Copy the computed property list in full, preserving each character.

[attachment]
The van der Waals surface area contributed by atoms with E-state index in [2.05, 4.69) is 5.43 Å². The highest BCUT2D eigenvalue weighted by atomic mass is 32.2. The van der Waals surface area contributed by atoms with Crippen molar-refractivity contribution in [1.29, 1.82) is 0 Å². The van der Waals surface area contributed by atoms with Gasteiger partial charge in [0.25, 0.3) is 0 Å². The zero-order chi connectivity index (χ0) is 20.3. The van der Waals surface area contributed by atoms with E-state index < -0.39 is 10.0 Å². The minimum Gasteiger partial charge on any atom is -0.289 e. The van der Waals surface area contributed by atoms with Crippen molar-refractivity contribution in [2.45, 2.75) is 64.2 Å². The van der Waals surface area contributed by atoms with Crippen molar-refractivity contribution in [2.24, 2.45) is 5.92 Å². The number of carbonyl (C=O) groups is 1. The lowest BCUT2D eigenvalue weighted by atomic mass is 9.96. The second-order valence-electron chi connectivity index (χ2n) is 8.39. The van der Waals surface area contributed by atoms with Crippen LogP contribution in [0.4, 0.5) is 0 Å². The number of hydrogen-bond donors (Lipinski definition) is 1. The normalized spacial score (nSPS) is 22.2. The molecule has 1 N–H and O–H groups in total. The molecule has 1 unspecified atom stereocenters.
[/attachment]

The van der Waals surface area contributed by atoms with E-state index in [2.05, 4.69) is 5.43 Å². The highest BCUT2D eigenvalue weighted by atomic mass is 32.2. The van der Waals surface area contributed by atoms with Crippen molar-refractivity contribution in [1.29, 1.82) is 0 Å². The van der Waals surface area contributed by atoms with Gasteiger partial charge in [0.25, 0.3) is 0 Å². The zero-order chi connectivity index (χ0) is 20.3. The van der Waals surface area contributed by atoms with E-state index < -0.39 is 10.0 Å². The minimum Gasteiger partial charge on any atom is -0.289 e. The van der Waals surface area contributed by atoms with Crippen molar-refractivity contribution in [2.45, 2.75) is 64.2 Å². The van der Waals surface area contributed by atoms with Crippen molar-refractivity contribution in [2.24, 2.45) is 5.92 Å². The number of carbonyl (C=O) groups is 1. The lowest BCUT2D eigenvalue weighted by atomic mass is 9.96. The second-order valence-electron chi connectivity index (χ2n) is 8.39. The van der Waals surface area contributed by atoms with Crippen LogP contribution in [0.4, 0.5) is 0 Å². The number of hydrogen-bond donors (Lipinski definition) is 1. The normalized spacial score (nSPS) is 22.2. The molecule has 1 N–H and O–H groups in total. The molecule has 1 unspecified atom stereocenters.